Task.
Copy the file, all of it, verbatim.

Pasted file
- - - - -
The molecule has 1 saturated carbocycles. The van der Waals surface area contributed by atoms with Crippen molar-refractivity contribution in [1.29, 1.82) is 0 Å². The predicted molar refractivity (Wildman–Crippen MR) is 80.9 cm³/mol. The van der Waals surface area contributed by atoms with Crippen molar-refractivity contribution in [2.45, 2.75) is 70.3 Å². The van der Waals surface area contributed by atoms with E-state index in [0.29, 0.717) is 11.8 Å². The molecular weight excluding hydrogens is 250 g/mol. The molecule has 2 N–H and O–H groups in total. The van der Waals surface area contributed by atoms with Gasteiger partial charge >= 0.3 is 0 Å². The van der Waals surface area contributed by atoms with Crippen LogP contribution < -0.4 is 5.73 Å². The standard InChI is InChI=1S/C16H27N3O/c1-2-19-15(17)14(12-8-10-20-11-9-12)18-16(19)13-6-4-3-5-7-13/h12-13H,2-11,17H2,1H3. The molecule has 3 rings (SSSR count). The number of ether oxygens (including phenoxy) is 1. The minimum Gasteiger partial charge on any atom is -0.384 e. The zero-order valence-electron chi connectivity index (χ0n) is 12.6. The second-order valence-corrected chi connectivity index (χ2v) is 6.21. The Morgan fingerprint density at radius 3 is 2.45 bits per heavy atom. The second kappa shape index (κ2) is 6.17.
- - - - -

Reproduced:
The molecule has 1 saturated carbocycles. The van der Waals surface area contributed by atoms with Crippen molar-refractivity contribution in [1.29, 1.82) is 0 Å². The predicted molar refractivity (Wildman–Crippen MR) is 80.9 cm³/mol. The van der Waals surface area contributed by atoms with Crippen molar-refractivity contribution in [2.45, 2.75) is 70.3 Å². The van der Waals surface area contributed by atoms with E-state index in [0.29, 0.717) is 11.8 Å². The molecular weight excluding hydrogens is 250 g/mol. The molecule has 2 N–H and O–H groups in total. The van der Waals surface area contributed by atoms with Gasteiger partial charge >= 0.3 is 0 Å². The van der Waals surface area contributed by atoms with Crippen LogP contribution < -0.4 is 5.73 Å². The standard InChI is InChI=1S/C16H27N3O/c1-2-19-15(17)14(12-8-10-20-11-9-12)18-16(19)13-6-4-3-5-7-13/h12-13H,2-11,17H2,1H3. The molecule has 3 rings (SSSR count). The number of ether oxygens (including phenoxy) is 1. The minimum Gasteiger partial charge on any atom is -0.384 e. The zero-order valence-electron chi connectivity index (χ0n) is 12.6. The second-order valence-corrected chi connectivity index (χ2v) is 6.21. The Morgan fingerprint density at radius 3 is 2.45 bits per heavy atom. The second kappa shape index (κ2) is 6.17.